Can You Run Cupped Tires on a Vehicle Until They Smooth Out?by Richard Rowe
A good diagnostician is something of a Car Whisperer, one who can pick up on the tiniest of clues to intuit both the cause of a problem and the avenue to its solution. Tire cupping isn't the most common wear pattern out there, but it is one of the most serious and telling in terms of diagnosing the chassis condition.
In terms of tire wear patterns, "cupping" refers to a series of regular dips appearing in the outer edge of a tire's tread. Also called "scalloping," these dips look as though someone's taken shallow scoops out of the rubber with the world's most sinister ice cream scooper. This sort of cupping shouldn't be confused with the cupping that often occurs on large drag tires. In this context, cupping happens when the tire's inflation pressure is too low and the center of the tire curves upward or "cups" at high speed.
Cupping is a sign of rapid tire bounce or side-to-side oscillation. There's no one single cause behind such bouncing or oscillations; any component that connects the wheel to the car is suspect. Worn shock absorbers will fail to control wheel movement, allowing the tires to bounce and cup the tread. Suspension bushings and ball joints are secondary suspects, followed by wheel bearings and steering end-links. The last two, however, should exhibit noticeable symptoms -- vibration through the steering wheel and chassis -- well before cupping becomes an issue.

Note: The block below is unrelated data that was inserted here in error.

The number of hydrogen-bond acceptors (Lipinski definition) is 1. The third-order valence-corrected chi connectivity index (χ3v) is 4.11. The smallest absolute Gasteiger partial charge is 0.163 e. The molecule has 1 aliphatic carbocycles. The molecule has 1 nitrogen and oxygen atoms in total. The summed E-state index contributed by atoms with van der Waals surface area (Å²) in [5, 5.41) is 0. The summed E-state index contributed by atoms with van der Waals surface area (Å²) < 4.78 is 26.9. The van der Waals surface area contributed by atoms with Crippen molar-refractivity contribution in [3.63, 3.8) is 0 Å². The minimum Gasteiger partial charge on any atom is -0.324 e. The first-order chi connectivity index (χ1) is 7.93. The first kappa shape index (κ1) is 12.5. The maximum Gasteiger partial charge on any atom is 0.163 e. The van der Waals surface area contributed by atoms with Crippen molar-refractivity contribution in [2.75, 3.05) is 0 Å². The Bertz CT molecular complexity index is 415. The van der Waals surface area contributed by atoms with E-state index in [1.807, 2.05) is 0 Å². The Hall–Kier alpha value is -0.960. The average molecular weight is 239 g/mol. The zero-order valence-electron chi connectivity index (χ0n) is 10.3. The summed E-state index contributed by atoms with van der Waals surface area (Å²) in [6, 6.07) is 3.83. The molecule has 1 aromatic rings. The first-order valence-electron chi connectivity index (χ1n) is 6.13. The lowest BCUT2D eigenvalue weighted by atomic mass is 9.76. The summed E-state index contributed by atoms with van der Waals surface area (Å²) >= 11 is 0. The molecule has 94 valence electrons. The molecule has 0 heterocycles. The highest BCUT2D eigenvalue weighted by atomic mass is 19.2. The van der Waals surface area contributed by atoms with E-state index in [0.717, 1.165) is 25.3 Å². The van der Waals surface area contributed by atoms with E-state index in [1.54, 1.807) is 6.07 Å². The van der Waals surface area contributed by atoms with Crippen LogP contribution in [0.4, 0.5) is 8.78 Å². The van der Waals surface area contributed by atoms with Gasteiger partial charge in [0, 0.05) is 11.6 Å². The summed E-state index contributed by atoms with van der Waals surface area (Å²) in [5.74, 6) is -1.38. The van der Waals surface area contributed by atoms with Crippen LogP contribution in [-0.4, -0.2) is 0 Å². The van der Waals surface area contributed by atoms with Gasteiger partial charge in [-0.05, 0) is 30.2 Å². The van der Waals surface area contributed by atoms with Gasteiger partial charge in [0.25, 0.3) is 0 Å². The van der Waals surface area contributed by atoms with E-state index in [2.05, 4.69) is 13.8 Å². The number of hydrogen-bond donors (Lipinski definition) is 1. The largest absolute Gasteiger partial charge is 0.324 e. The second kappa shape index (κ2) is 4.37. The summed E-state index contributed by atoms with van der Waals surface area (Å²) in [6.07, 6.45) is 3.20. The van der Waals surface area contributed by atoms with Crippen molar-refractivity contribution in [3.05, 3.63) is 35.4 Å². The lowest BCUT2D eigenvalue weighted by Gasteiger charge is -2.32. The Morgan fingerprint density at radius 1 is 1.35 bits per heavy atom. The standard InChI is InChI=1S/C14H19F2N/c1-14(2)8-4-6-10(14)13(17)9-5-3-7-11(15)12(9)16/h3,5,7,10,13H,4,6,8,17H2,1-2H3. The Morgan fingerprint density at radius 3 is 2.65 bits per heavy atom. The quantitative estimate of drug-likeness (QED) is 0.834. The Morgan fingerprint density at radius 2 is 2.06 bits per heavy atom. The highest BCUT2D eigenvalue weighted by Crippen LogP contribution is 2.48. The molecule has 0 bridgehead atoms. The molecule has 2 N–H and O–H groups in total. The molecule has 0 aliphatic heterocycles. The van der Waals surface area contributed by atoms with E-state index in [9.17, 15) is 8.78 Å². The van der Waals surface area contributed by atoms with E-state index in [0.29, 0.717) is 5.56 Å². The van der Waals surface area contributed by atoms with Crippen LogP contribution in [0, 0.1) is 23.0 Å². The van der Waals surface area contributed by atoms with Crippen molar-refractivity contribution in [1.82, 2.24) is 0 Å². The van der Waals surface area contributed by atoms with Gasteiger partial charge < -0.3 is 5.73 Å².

Argument 1 -- Driving on Cupped Tires
Some contend that cupping isn't necessarily a death sentence for tires, provided that the lowest point in the scallops don't extend past the tire's lowest safe wear zone. After you've fixed what's causing the cupping, the high points in the scallops will wear far more quickly than the low points, which should smooth them out over time. Rotating the tires may help to speed the smoothing, since doing so will at least change the frequency of oscillation acting upon that tire.
Argument 2 -- Not Driving on Cupped Tires
While it is true that fixing the problem and driving on cupped tires may eventually smooth them out, the fact is that the low points in the scallops will continue to wear just like the high points. Granted, they'll wear more slowly, but even with the best-case scenario, you're looking at a tire with a serious -- if smooth -- bald strip around the edge. From this perspective, any cupping at all is the death knell for your tire and a sign that it needs replacement ASAP.
Provided that you've replaced the worn shocks, bushings or relevant suspension component, driving on a cupped tire will eventually smooth it out to some extent. But that's like saying that sooner or later the wind will eventually erode mountains. True, it will, but it'll also erode the valleys between the mountains and create low-lying dips in the landscape. It's a game of time and specific conditions, and one you're probably going to lose. Considering the likelihood and consequences of tire failure after cupping, you're best off replacing the cupped tire sooner rather than later.
- Chassis Engineering; Herb Adams
- Race Car Engineering and Mechanics; Paul Van Valkenburgh
Richard Rowe has been writing professionally since 2007, specializing in automotive topics. He has worked as a tractor-trailer driver and mechanic, a rigger at a fire engine factory and as a race-car driver and builder. Rowe studied engineering, philosophy and American literature at Central Florida Community College.